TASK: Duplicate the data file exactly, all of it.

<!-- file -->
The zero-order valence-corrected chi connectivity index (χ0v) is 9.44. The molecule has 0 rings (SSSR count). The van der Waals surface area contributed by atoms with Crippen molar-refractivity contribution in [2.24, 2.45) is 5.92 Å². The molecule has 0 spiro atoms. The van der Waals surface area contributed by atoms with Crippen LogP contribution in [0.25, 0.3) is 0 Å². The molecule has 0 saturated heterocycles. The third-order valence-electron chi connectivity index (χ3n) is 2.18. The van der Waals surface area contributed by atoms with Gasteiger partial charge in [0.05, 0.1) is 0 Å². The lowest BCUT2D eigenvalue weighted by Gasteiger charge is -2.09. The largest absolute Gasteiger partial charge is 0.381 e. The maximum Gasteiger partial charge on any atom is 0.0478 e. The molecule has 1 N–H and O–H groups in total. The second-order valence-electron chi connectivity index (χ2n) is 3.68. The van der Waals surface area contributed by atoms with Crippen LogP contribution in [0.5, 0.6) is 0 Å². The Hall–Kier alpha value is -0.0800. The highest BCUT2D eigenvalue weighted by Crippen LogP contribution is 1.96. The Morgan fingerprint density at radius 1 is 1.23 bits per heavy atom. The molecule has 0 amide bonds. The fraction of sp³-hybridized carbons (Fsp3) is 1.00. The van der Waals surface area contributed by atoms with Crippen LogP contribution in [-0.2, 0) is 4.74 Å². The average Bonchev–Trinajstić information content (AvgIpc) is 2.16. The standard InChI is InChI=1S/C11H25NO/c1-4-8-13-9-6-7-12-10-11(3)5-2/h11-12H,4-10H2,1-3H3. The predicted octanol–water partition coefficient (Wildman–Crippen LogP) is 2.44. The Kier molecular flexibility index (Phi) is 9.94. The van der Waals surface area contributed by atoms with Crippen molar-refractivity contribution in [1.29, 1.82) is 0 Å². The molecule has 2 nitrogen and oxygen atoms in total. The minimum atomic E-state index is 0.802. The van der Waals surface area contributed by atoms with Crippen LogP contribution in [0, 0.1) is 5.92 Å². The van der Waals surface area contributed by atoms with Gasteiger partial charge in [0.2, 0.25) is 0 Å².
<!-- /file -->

The zero-order valence-corrected chi connectivity index (χ0v) is 9.44. The molecule has 0 rings (SSSR count). The van der Waals surface area contributed by atoms with Crippen molar-refractivity contribution in [2.24, 2.45) is 5.92 Å². The molecule has 0 spiro atoms. The van der Waals surface area contributed by atoms with Crippen LogP contribution in [0.25, 0.3) is 0 Å². The molecule has 0 saturated heterocycles. The third-order valence-electron chi connectivity index (χ3n) is 2.18. The van der Waals surface area contributed by atoms with Gasteiger partial charge in [0.05, 0.1) is 0 Å². The lowest BCUT2D eigenvalue weighted by Gasteiger charge is -2.09. The largest absolute Gasteiger partial charge is 0.381 e. The maximum Gasteiger partial charge on any atom is 0.0478 e. The molecule has 1 N–H and O–H groups in total. The second-order valence-electron chi connectivity index (χ2n) is 3.68. The van der Waals surface area contributed by atoms with Crippen LogP contribution in [0.5, 0.6) is 0 Å². The Hall–Kier alpha value is -0.0800. The highest BCUT2D eigenvalue weighted by Crippen LogP contribution is 1.96. The Morgan fingerprint density at radius 1 is 1.23 bits per heavy atom. The molecule has 0 amide bonds. The fraction of sp³-hybridized carbons (Fsp3) is 1.00. The van der Waals surface area contributed by atoms with Crippen LogP contribution in [-0.2, 0) is 4.74 Å². The average Bonchev–Trinajstić information content (AvgIpc) is 2.16. The standard InChI is InChI=1S/C11H25NO/c1-4-8-13-9-6-7-12-10-11(3)5-2/h11-12H,4-10H2,1-3H3. The predicted octanol–water partition coefficient (Wildman–Crippen LogP) is 2.44. The Kier molecular flexibility index (Phi) is 9.94. The van der Waals surface area contributed by atoms with Crippen molar-refractivity contribution in [1.29, 1.82) is 0 Å². The molecule has 2 nitrogen and oxygen atoms in total. The minimum atomic E-state index is 0.802. The van der Waals surface area contributed by atoms with Crippen LogP contribution in [0, 0.1) is 5.92 Å². The van der Waals surface area contributed by atoms with Gasteiger partial charge in [0.2, 0.25) is 0 Å².